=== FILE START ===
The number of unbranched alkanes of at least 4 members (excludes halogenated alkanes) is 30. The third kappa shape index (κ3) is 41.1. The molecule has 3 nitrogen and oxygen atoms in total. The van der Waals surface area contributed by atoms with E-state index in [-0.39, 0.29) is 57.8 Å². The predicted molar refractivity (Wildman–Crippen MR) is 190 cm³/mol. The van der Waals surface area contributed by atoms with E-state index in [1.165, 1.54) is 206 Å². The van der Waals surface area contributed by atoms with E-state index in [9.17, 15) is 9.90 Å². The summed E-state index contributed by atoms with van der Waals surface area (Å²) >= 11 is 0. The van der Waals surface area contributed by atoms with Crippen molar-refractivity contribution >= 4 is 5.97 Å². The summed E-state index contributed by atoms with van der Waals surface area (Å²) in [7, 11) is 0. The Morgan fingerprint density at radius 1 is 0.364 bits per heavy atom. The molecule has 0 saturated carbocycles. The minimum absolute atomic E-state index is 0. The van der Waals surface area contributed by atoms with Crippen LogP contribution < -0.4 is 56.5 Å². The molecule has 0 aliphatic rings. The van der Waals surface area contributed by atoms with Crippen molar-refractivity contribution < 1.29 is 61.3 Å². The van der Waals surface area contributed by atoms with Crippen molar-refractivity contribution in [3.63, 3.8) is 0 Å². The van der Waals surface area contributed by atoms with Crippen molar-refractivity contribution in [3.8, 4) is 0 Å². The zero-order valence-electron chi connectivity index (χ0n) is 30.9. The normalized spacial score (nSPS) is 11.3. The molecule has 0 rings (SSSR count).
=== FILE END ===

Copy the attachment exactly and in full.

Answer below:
The number of unbranched alkanes of at least 4 members (excludes halogenated alkanes) is 30. The third kappa shape index (κ3) is 41.1. The molecule has 3 nitrogen and oxygen atoms in total. The van der Waals surface area contributed by atoms with E-state index in [-0.39, 0.29) is 57.8 Å². The predicted molar refractivity (Wildman–Crippen MR) is 190 cm³/mol. The van der Waals surface area contributed by atoms with E-state index in [1.165, 1.54) is 206 Å². The van der Waals surface area contributed by atoms with E-state index in [9.17, 15) is 9.90 Å². The summed E-state index contributed by atoms with van der Waals surface area (Å²) >= 11 is 0. The van der Waals surface area contributed by atoms with Crippen molar-refractivity contribution >= 4 is 5.97 Å². The summed E-state index contributed by atoms with van der Waals surface area (Å²) in [7, 11) is 0. The Morgan fingerprint density at radius 1 is 0.364 bits per heavy atom. The molecule has 0 saturated carbocycles. The minimum absolute atomic E-state index is 0. The van der Waals surface area contributed by atoms with Crippen LogP contribution < -0.4 is 56.5 Å². The molecule has 0 aliphatic rings. The van der Waals surface area contributed by atoms with Crippen molar-refractivity contribution < 1.29 is 61.3 Å². The van der Waals surface area contributed by atoms with Crippen molar-refractivity contribution in [3.63, 3.8) is 0 Å². The van der Waals surface area contributed by atoms with Crippen molar-refractivity contribution in [3.8, 4) is 0 Å². The zero-order valence-electron chi connectivity index (χ0n) is 30.9. The normalized spacial score (nSPS) is 11.3. The molecule has 0 rings (SSSR count).